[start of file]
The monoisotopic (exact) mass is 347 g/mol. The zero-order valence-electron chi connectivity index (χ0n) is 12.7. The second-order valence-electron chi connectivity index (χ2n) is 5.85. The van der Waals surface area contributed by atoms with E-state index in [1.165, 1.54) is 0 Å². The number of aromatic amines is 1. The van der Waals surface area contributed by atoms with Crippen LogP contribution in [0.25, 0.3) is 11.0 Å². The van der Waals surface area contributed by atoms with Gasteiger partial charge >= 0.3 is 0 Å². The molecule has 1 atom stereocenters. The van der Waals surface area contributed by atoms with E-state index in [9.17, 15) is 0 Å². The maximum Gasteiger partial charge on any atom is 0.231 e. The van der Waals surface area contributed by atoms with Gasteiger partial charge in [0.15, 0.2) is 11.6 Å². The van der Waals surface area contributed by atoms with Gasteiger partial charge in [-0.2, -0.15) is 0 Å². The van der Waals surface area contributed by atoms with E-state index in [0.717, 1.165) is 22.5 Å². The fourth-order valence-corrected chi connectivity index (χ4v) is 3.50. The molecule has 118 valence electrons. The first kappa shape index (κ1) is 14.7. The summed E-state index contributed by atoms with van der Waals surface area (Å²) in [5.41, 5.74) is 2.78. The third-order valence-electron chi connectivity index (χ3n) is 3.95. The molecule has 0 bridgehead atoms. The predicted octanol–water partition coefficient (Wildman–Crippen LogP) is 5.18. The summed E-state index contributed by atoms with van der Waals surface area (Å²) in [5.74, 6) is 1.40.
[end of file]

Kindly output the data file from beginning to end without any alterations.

The monoisotopic (exact) mass is 347 g/mol. The zero-order valence-electron chi connectivity index (χ0n) is 12.7. The second-order valence-electron chi connectivity index (χ2n) is 5.85. The van der Waals surface area contributed by atoms with E-state index in [1.165, 1.54) is 0 Å². The number of aromatic amines is 1. The van der Waals surface area contributed by atoms with Crippen LogP contribution in [0.25, 0.3) is 11.0 Å². The van der Waals surface area contributed by atoms with Gasteiger partial charge >= 0.3 is 0 Å². The molecule has 1 atom stereocenters. The van der Waals surface area contributed by atoms with E-state index in [9.17, 15) is 0 Å². The maximum Gasteiger partial charge on any atom is 0.231 e. The van der Waals surface area contributed by atoms with Gasteiger partial charge in [0.15, 0.2) is 11.6 Å². The van der Waals surface area contributed by atoms with Gasteiger partial charge in [-0.2, -0.15) is 0 Å². The van der Waals surface area contributed by atoms with E-state index in [0.717, 1.165) is 22.5 Å². The fourth-order valence-corrected chi connectivity index (χ4v) is 3.50. The molecule has 118 valence electrons. The first kappa shape index (κ1) is 14.7. The summed E-state index contributed by atoms with van der Waals surface area (Å²) in [5.41, 5.74) is 2.78. The third-order valence-electron chi connectivity index (χ3n) is 3.95. The molecule has 0 bridgehead atoms. The predicted octanol–water partition coefficient (Wildman–Crippen LogP) is 5.18. The summed E-state index contributed by atoms with van der Waals surface area (Å²) in [5.74, 6) is 1.40.